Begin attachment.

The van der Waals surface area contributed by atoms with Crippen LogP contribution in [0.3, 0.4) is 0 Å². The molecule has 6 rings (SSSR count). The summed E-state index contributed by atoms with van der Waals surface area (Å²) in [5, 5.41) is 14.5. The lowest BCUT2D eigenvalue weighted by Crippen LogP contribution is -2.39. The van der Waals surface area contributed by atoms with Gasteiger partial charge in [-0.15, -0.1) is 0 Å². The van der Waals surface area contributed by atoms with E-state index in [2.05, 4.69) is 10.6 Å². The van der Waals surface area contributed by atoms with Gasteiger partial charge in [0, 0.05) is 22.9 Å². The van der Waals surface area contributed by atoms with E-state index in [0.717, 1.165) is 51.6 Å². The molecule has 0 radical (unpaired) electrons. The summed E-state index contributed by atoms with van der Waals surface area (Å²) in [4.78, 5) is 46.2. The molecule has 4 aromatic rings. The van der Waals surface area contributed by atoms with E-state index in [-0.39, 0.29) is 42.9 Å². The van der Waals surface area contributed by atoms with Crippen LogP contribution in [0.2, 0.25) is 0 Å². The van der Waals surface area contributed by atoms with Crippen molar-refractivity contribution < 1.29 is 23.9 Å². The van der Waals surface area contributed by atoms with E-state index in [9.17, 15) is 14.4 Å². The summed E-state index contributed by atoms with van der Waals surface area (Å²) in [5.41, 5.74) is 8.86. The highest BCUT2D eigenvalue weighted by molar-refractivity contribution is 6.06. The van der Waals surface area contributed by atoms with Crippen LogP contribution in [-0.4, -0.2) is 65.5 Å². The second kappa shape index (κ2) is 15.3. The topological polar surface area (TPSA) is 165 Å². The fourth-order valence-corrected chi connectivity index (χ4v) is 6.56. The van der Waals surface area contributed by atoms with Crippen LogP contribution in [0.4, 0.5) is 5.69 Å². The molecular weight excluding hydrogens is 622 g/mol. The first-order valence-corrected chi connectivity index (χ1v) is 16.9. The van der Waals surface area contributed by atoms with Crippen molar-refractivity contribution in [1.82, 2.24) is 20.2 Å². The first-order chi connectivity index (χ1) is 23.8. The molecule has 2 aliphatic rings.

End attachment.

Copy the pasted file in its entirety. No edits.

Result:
The van der Waals surface area contributed by atoms with Crippen LogP contribution in [0.3, 0.4) is 0 Å². The molecule has 6 rings (SSSR count). The summed E-state index contributed by atoms with van der Waals surface area (Å²) in [5, 5.41) is 14.5. The lowest BCUT2D eigenvalue weighted by Crippen LogP contribution is -2.39. The van der Waals surface area contributed by atoms with Gasteiger partial charge in [-0.15, -0.1) is 0 Å². The van der Waals surface area contributed by atoms with E-state index in [2.05, 4.69) is 10.6 Å². The van der Waals surface area contributed by atoms with Gasteiger partial charge in [0, 0.05) is 22.9 Å². The van der Waals surface area contributed by atoms with E-state index in [0.717, 1.165) is 51.6 Å². The molecule has 0 radical (unpaired) electrons. The summed E-state index contributed by atoms with van der Waals surface area (Å²) in [4.78, 5) is 46.2. The molecule has 4 aromatic rings. The van der Waals surface area contributed by atoms with E-state index in [-0.39, 0.29) is 42.9 Å². The van der Waals surface area contributed by atoms with Crippen LogP contribution in [0.2, 0.25) is 0 Å². The van der Waals surface area contributed by atoms with Crippen molar-refractivity contribution < 1.29 is 23.9 Å². The van der Waals surface area contributed by atoms with E-state index in [9.17, 15) is 14.4 Å². The summed E-state index contributed by atoms with van der Waals surface area (Å²) in [5.41, 5.74) is 8.86. The highest BCUT2D eigenvalue weighted by molar-refractivity contribution is 6.06. The van der Waals surface area contributed by atoms with Crippen LogP contribution in [-0.4, -0.2) is 65.5 Å². The second kappa shape index (κ2) is 15.3. The topological polar surface area (TPSA) is 165 Å². The fourth-order valence-corrected chi connectivity index (χ4v) is 6.56. The van der Waals surface area contributed by atoms with Crippen LogP contribution in [0.4, 0.5) is 5.69 Å². The molecular weight excluding hydrogens is 622 g/mol. The first-order valence-corrected chi connectivity index (χ1v) is 16.9. The van der Waals surface area contributed by atoms with Crippen molar-refractivity contribution in [1.82, 2.24) is 20.2 Å². The first-order chi connectivity index (χ1) is 23.8. The molecule has 2 aliphatic rings.